After having failed to catch Mammút on Thursday, I figured I’d try to see their off venue show at Bryggjan Brugghús. When I got in there I didn’t so much see them as hear them, because the place was more packed than when Iceland went up against England in the FIFA World Cup!
But what I heard was evocative, bittersweet, and cool. I would’ve had to get there half an hour before the show started to actually see anything, and a part of me wishes I had.
Later at Harpa Silfurberg, I finally got to see aYia live (pictured below, photo by Burak Cingi). The three-piece band had created a lot of buzz with their single “Waterplant,” and I was a little afraid of what I was going to see. Would the rest of their set be the same? How much of the show is live versus playback? What if they choke?
When aYia began, all of my fears were put to rest. What followed was a thirty-minute cerebral set filled with soothing vocals, deep drops, instrumental bridges, and visuals and a light show that were in perfect harmony with the music. In one song the band was basking in pink light with pink snowflakes floating in the wind behind them as the bass worked its magic. In another song red lights swept from side to side as Ásta sang “breathe in / breathe out” to rapid beats with images reminiscent of a real-time MRI flashed on screen, which made me feel like I was experiencing a panic attack on the inside.
Hearing “Waterplant” live was a very fulfilling experience, as it became much more intricate with so many moving parts. The final song felt like a departure from the rest of the set, as it was very danceable and had parts that made me think equally of Gusgus and the Stranger Things soundtrack. The whole set begged for interpretation, which makes me wish I could see aYia again at a smaller venue like Húrra where they’d play all of their songs twice or something. That would be delightful.
Over in Fríkirkjan, the veteran Icelandic country-blues singer/songwriter Mugison brought fire and brimstone to the completely packed free church. He played everything from country rock, to rockabilly, from deep blues to slow rock ballads. Whoever this Mugi was, his son certainly has some of the devil’s blood in him, and has honed his voice on whisky and cigars, because he delivered a heel stomping-worthy show. In one of the final songs, he showed he wasn’t quite demigod, singing “oh no / what’s the fourth verse / damn it!” before moving onto the chorus to a roar of laughter from the audience. Brilliant.
Meanwhile in NASA, Pétur Ben combats his own brand of darkness, flirting with something very potent. I only catch a little bit of his show, but the final song is a tasteful cover of The Stooges’ “Search and Destroy.”
Thunderpussy (pictured above, photo by Burak Cingi) is a band I had been curious about for a spell, and when a friend showed me one of their videos I knew I had to go see them. This quartet of hard-femme performers lived up to my expectations and then some, unabashedly playing 80s rock with much gusto and no half measures. Guitar solos? Check. Indulgent and dramatic posing? Check. Powerful vocals? Check. Synchronised hair whipping? Quadruple check! Watching the hypnotic fuck yeah-worthy performance made me wish this band had been around in the 80s to inspire earlier generations, because it was that good of a show. I wish they had their own clothing lines, spin off magazines, and even a Guitar Hero game of their own.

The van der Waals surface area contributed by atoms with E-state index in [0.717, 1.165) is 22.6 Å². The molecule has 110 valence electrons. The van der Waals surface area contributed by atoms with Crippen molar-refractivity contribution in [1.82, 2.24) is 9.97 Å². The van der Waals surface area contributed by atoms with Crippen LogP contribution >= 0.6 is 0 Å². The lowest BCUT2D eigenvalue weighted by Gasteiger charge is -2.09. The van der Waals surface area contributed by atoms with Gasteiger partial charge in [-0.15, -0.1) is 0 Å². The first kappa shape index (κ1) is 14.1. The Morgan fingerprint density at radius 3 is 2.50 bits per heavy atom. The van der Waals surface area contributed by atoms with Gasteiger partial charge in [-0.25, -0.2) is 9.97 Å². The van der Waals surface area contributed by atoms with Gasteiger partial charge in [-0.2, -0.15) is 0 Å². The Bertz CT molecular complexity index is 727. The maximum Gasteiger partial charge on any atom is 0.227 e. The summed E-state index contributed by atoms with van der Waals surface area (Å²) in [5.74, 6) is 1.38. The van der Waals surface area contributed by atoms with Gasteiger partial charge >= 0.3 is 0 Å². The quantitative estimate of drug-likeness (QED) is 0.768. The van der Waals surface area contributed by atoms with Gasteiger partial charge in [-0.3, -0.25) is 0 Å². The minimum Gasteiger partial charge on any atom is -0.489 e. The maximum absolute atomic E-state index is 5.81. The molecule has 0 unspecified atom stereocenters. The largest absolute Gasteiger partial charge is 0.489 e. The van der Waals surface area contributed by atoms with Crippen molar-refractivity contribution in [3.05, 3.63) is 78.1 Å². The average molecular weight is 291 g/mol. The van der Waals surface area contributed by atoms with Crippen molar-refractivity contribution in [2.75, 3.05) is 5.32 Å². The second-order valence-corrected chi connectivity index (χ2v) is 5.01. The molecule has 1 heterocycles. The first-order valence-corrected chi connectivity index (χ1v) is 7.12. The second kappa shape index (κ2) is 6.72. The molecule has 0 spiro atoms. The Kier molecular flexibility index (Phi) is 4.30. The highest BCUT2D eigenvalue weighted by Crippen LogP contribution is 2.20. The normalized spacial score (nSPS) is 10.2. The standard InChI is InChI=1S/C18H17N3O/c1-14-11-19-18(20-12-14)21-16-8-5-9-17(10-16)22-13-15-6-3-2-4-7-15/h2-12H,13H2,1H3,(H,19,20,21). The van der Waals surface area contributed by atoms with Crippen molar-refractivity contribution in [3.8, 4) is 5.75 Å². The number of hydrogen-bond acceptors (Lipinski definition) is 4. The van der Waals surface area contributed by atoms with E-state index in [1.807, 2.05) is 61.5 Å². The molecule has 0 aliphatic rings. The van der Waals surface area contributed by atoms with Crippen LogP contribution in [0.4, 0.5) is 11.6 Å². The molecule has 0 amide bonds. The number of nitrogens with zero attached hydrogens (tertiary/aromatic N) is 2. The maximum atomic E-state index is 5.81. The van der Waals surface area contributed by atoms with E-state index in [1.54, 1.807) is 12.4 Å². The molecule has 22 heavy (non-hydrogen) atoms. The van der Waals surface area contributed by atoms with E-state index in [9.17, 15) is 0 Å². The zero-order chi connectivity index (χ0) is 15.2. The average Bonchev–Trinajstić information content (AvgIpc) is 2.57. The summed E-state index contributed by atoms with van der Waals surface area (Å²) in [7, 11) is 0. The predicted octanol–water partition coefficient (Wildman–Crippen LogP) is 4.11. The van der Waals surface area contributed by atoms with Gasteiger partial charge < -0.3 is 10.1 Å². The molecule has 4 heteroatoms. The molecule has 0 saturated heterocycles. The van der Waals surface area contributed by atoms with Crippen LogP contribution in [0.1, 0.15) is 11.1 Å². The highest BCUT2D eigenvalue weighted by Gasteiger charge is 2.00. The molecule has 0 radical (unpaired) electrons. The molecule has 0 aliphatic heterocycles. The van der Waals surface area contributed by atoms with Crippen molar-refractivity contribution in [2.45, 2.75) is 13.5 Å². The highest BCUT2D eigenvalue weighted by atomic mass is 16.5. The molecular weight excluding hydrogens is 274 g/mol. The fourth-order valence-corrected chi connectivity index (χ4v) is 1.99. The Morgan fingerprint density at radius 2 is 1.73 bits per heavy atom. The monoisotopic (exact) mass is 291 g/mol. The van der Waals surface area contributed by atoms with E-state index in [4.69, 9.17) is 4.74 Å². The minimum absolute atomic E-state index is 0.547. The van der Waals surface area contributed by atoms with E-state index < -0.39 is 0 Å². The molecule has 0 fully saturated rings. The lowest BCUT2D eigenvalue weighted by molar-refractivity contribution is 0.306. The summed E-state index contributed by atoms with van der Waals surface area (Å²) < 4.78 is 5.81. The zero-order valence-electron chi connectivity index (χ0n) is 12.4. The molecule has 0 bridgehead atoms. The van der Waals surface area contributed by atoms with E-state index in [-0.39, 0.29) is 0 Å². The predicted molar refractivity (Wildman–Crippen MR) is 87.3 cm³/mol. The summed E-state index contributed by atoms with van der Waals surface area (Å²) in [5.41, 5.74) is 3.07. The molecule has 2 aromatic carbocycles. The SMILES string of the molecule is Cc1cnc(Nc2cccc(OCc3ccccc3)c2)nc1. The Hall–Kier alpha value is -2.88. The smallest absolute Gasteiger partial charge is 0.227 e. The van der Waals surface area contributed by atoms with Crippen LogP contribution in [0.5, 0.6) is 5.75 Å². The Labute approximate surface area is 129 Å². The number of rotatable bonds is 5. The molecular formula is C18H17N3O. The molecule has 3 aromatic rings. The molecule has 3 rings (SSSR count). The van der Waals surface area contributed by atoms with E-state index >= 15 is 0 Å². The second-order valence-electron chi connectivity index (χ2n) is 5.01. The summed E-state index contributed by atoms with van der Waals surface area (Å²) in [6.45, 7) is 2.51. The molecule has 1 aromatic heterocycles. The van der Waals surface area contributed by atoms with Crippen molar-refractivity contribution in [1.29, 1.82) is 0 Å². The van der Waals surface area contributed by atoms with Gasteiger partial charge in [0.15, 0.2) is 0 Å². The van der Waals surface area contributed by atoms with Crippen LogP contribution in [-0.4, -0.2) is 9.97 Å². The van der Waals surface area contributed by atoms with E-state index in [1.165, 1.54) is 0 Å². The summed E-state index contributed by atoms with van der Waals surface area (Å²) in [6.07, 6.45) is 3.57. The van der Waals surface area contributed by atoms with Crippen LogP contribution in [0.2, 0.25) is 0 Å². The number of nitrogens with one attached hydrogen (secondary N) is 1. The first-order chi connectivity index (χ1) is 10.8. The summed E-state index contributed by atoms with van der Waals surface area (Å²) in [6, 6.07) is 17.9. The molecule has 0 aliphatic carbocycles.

Harpa’s Kaldalón is a venue that I previously had a strong distaste for but started growing on me this Airwaves. DJ Flugvél og Geimskip is one of Iceland’s resident zany electronic artists, and she employed all manner of fancy light and laser contraptions for this sit-down show. She made everyone giggle with her stories as she tried to describe the sonic dreamscape that she was weaving around us. We went into outer space, met a draconian king who didn’t feed his drum slave, encountered bats that pretended to be people, and danced at the bottom of the ocean.
Samaris (pictured above, photo by Burak Cingi) filled the Reykjavík Art Museum with their warm and atmospheric electronica, playing on an unlit stage with a projection behind them that meshed colours and shapes into aurora-like beings of light.
At Gamla Bío, Prins Póló performed sans band, supported only by a DJ/producer, playing hard electro party music to a very receptive crowd. He ended his show with “París Norðursins” which was one of the big bangers of 2014.
Herra Hnetusmjör put on a proper hip hop show for the locals present at Húrra, but feeling I was already getting drowsy I instead hopped over to Iðnó where I caught the soulful blues of Moji & the Midnight Sons. I melted away to Moji’s dreamy voice as she sang songs about belonging, matters of the heart, dreams being washed away, and more.